"DRY CLEAN ONLY" FABRICS... The "S" Code Explained

"Dry Clean Only" fabrics require special care... For cleaning purposes, fabric manufacturers and distributors generally categorize fabrics according to colorfastness codes. These codes are typically found on fabric samples and are often included as “deck labels” on seating pieces with removable cushions.

Dry Cleaned Clothes

The codes are as follows:

W - Spot clean only with water-based shampoo or foam upholstery cleaner.

S - Spot clean only with a water-free dry cleaning solvent. DO NOT USE WATER.

WS - Spot clean with upholstery shampoo, foam from a mild detergent, or a mild dry cleaning solvent.

X - Clean only by vacuuming or light brushing with a non-metallic, stiff bristle brush. DO NOT USE ANY WATER OR SOLVENT BASED CLEANER.

Interestingly, the vast majority of codes we see are “S”… dry clean (solvent) only. Putting aside the fact that the “S” cleaning code is unnecessarily restrictive in most cases and is environmentally unfriendly, it can also be confusing.

When we think of dry cleaning, the first thing that comes to mind is the neighborhood store that cares for clothing. Suits, dresses, slacks… many different types of garments are labeled “dry clean only.”

Dry cleaning of clothing is a relatively successful compromise between SAFETY (doing no damage to the clothing) and EFFECTIVENESS (removing soils and stains). Dry cleaning of upholstery fabrics is much more complex. A comparison of the two processes will help explain why this is true.

Dry Cleaning Clothes

The dry cleaning process begins with the pretreatment of spots and stains using special cleaning agents and a spotting board -- basically a device that allows spot removers to be used on a garment and then “flushed out” by blowing steam, air or liquid through the fabric.

The garments are then loaded into a machine resembling an over-sized front-loading home washer. Clothing is tumbled with solvent as the fluid is gradually filtered and replaced to ensure its clarity.
Once the clothes have been through the “cleaning” cycle, they are spun to extract most of the solvent and then gently dried in the same machine. As in the cleaning cycle, solvent in the drying cycle is captured, cleaned and reused. Garments are then sent to a presser who uses heat, steam and pressure to remove wrinkles and give that crisp and fresh appearance.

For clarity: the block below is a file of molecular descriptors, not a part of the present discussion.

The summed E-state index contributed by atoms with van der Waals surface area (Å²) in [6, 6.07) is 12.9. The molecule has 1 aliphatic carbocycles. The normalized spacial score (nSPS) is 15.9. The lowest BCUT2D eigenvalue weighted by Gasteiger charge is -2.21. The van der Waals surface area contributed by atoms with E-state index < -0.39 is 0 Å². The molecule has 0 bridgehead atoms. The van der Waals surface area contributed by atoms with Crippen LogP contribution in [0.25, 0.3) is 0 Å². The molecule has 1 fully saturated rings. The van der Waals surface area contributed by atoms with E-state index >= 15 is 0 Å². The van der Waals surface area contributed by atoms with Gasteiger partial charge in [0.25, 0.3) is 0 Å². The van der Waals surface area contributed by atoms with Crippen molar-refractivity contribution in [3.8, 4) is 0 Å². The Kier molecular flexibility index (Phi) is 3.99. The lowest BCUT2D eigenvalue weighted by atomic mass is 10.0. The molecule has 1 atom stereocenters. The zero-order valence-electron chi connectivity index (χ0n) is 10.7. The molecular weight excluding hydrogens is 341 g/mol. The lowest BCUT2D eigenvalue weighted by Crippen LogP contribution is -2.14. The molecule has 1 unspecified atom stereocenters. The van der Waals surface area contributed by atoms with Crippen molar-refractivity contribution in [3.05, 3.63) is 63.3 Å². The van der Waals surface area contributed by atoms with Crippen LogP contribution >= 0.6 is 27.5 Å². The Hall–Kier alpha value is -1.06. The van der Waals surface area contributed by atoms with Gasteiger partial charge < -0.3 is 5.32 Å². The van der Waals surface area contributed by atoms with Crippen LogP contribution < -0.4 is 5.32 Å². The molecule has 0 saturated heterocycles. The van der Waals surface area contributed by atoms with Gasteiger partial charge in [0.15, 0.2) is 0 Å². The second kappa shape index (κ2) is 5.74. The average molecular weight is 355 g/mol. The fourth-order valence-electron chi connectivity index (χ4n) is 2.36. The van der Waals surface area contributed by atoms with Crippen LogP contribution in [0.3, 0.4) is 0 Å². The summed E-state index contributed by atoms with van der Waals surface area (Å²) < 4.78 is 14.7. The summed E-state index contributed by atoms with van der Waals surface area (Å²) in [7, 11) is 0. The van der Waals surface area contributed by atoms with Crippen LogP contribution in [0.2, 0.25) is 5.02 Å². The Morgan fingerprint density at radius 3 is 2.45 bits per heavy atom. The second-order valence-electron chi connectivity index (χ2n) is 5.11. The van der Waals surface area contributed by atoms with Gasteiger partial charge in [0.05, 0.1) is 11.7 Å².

Dry Cleaning Interior Fabrics

The “dry cleaning” process for a sofa is completely different. Because most of the fabric is fixed to a frame, there is no way to use a spotting board for pre-treatment problems. Even zippered cushion covers should never be removed for fear of shrinkage and poor fit after removal.

Although solvent cleaners can be used on both clothing and upholstery, there is no way to duplicate on upholstery the “recirculating” process or the tumbling and drying that work so well on clothing. Instead, solvents must be applied directly to the surface of the fabric and then immediately vacuumed off because only the top side of the fabric is accessible.

Because the equipment designed for solvent cleaning of upholstery is used in homes and offices, that machinery is not capable of collecting and cleaning the dirty solvent and then immediately re-using it. Used solvent must be packaged and sent away for proper reclamation or disposal. This is an expensive step and one that is not environmentally friendly.

Finally, there is no single proven method for pressing or steaming the fabrics to “finish” them, which is why napped fabrics like velvets, chenilles and wrinkle-prone linens may not always achieve that “perfect” appearance after solvent cleaning.

As explained above, the dry cleaning methods available for upholstery fabrics are far more limited than those available for apparel but all solvent-based processes are less effective than water-based cleaning (“wet cleaning”).

The Good News

Though many fabrics carry instructions that suggest “dry clean only,” experience has taught us that most fabrics with that label can be cleaned with water-based methods. Of course, understanding fabrics and knowing how to pre-test are the keys to a safe and effective choice of cleaning method.

The Aftercare Pros!

Because the textiles world is always changing, Fiber-Seal is ready to help designers and clients with our comments about the suitability of their fabric choices. If you need help please call us!

Of course, Fiber-Seal products are effective on all types of fabrics and floor coverings and our after-care service helps your clients effortlessly enjoy the beautiful interior you’ve created!

Need Help With Fabric Cleaning Or Fabric Protection?

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You can always give us a call at 214.333.9400 or email us at info@FiberSeal.com.